-This study was a prospective longitudinal study in which the participants (all healthy at the start) were assed over 8 and half years.
-Part one of the study included a structured interview and observation to assess personality type and health status. Personality type was determined by the amount of impatience, competitiveness and hostility reported and observed during the structured interview and from participants' answers to questions. During the interview, the interviewer deliberately interrupted the participants and looked for signs of impatience or irritability.
-On the basis of the structured interview, participants were classified as A1 (Type 1), A2 (Not fully type A), X (equal amounts of Type A and B), and B (fully Type B).
-Part two of the study was the follow up 8 and a half years later, when incidence of coronary heart disease was recorded. A correlational analysis was carried out to test the association between Type A/B personality and coronary.
Friedman and Rosenman (1974): Findings
257 men had developed coronary heart disease during the 8 and a half years of the study. 70% of those who'd developed CHD had been classified as Type A, nearly twice as many as those who had been classified as Type B. This remained the case, even when other factors associated with the disease were taken into account. Compared to Type B's Type A's were found to have higher levels of adrenaline, noradrenaline and cholesterol.
Friedman and Rosenman (1974): Conclusion
Type A personality is fairly strongly linked to coronary heart disease. They concluded that the Type A behaviour pattern increases the individual's experience of stress, which increases physiological reactivity which in turn increases vulnerability to coronary heart disease. The stress response inhibits digestion which leads to the high level of cholesterol of the blood. This places Type As at risk of coronary heart disease.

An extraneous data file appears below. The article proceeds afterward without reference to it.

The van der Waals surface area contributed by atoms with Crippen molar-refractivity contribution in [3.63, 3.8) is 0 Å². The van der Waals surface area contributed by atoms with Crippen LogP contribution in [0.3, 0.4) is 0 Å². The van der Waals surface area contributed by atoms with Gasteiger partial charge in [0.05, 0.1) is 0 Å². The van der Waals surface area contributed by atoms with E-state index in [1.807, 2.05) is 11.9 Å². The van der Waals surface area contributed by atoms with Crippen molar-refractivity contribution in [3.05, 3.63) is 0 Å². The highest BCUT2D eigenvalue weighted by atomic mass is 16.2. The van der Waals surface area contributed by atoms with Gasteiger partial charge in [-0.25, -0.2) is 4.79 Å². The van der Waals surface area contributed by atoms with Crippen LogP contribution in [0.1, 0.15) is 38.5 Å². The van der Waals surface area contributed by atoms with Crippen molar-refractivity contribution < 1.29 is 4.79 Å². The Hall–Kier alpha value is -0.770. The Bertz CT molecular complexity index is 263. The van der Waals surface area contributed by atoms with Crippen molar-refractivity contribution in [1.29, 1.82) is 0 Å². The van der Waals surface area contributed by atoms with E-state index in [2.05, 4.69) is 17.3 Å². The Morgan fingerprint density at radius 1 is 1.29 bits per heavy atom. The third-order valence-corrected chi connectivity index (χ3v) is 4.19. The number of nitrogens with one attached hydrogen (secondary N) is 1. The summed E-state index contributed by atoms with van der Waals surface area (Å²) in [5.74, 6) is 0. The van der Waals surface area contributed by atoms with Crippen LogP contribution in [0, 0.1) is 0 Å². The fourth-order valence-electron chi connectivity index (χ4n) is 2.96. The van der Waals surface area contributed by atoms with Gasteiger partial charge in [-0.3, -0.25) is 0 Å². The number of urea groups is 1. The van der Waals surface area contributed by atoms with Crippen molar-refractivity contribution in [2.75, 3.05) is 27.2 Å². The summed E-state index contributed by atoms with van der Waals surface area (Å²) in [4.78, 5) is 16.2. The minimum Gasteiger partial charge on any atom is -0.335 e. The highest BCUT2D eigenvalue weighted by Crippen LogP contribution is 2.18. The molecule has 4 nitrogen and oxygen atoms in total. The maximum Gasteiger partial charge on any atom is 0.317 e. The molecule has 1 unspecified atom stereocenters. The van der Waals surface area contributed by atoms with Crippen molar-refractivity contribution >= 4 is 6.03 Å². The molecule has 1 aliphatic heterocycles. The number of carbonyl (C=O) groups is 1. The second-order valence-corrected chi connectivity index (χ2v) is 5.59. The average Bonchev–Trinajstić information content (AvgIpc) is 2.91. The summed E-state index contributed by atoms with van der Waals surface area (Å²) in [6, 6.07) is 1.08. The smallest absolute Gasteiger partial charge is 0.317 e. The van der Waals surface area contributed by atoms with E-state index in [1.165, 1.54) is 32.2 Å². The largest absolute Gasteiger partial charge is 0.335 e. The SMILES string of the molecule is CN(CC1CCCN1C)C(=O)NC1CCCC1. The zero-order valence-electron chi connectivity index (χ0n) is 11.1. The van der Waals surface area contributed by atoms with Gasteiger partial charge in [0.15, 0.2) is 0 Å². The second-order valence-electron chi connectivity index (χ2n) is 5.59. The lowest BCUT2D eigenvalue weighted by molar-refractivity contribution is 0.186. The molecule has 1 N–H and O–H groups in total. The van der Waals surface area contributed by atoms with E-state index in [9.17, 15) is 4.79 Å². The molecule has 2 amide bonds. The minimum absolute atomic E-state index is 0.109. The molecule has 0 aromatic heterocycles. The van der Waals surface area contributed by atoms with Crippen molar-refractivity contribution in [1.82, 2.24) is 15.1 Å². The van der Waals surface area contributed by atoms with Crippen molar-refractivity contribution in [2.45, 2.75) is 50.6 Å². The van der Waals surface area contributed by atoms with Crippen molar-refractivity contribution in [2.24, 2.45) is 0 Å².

Friedman and Rosenman (1974): Criticisms
+It has real life implications, as they have identified Type As have this life threatening risk, people are aware and they can now aim to reduce it.
-Type A personality consists of several aspects and it wasn't clear which of them were the most important in producing vulnerability to CHD. As a result, this research lacked internal validity because it didn't measure precisely what it intended.
-Research is correlational in nature so we can't be sure Type A causes coronary heart disease, it is likely there are other alternative factors.
-Assigning everyone to one of four categories (Types) is oversimplified and dubious.
Kobasa described people as being hardy or non-hardy. There are three main characteristics of hardy personalities:
-Commitment: very involved in what they do
-Challenge: see challenge as an opportunity to develop themselves
-Control: Internal locus of control
Maddi et al (1987)
Maddi et al (1987) looked at employees of a US phone company that was reducing its workforce. During the downsize, two-thirds of the workforce suffered from stress-related health problems. However, the other one-third of its workforce thrived during the period. It was found that these people were much more likely to have a hardy personality.
-To support the use of benzodiazepines
Kahn (1986) investigated 250 patients over 8 weeks and found that benzodiazepines were more effective at reducing stress than placebos and other drugs. Such research gives the drug scientific credibility.
Sheehy and Horan (2004)
-To support SIT
Sheehy and Horan (2004) gave first year law students weekly SIT sessions lasting for 90 minutes each. The session aimed to reduce their levels of anxiety and stress in order to increase their academic performance. After 4 weeks it was found that all participants had lower levels of stress and anxiety, and that many students improved their academic performance.